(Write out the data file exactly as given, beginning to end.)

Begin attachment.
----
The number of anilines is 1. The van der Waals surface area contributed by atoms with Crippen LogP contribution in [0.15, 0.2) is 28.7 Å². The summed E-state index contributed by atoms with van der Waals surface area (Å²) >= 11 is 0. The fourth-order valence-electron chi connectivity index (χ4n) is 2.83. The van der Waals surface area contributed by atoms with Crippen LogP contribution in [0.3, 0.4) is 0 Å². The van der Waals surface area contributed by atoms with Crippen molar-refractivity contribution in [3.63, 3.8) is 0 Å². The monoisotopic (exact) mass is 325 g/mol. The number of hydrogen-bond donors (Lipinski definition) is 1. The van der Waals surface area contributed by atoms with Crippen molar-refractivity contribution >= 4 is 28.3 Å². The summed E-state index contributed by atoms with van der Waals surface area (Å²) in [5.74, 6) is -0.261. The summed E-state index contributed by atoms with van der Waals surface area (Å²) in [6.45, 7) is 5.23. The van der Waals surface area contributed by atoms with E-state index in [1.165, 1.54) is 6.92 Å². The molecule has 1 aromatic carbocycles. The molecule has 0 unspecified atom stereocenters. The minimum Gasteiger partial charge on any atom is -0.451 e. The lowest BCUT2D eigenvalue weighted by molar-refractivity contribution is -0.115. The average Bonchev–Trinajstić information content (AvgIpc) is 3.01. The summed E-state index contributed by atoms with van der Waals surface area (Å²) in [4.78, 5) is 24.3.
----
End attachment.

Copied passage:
The number of anilines is 1. The van der Waals surface area contributed by atoms with Crippen LogP contribution in [0.15, 0.2) is 28.7 Å². The summed E-state index contributed by atoms with van der Waals surface area (Å²) >= 11 is 0. The fourth-order valence-electron chi connectivity index (χ4n) is 2.83. The van der Waals surface area contributed by atoms with Crippen LogP contribution in [0.3, 0.4) is 0 Å². The van der Waals surface area contributed by atoms with Crippen molar-refractivity contribution in [3.63, 3.8) is 0 Å². The monoisotopic (exact) mass is 325 g/mol. The number of hydrogen-bond donors (Lipinski definition) is 1. The van der Waals surface area contributed by atoms with Crippen molar-refractivity contribution >= 4 is 28.3 Å². The summed E-state index contributed by atoms with van der Waals surface area (Å²) in [5.74, 6) is -0.261. The summed E-state index contributed by atoms with van der Waals surface area (Å²) in [6.45, 7) is 5.23. The van der Waals surface area contributed by atoms with E-state index in [1.165, 1.54) is 6.92 Å². The molecule has 1 aromatic carbocycles. The molecule has 0 unspecified atom stereocenters. The minimum Gasteiger partial charge on any atom is -0.451 e. The lowest BCUT2D eigenvalue weighted by molar-refractivity contribution is -0.115. The average Bonchev–Trinajstić information content (AvgIpc) is 3.01. The summed E-state index contributed by atoms with van der Waals surface area (Å²) in [4.78, 5) is 24.3.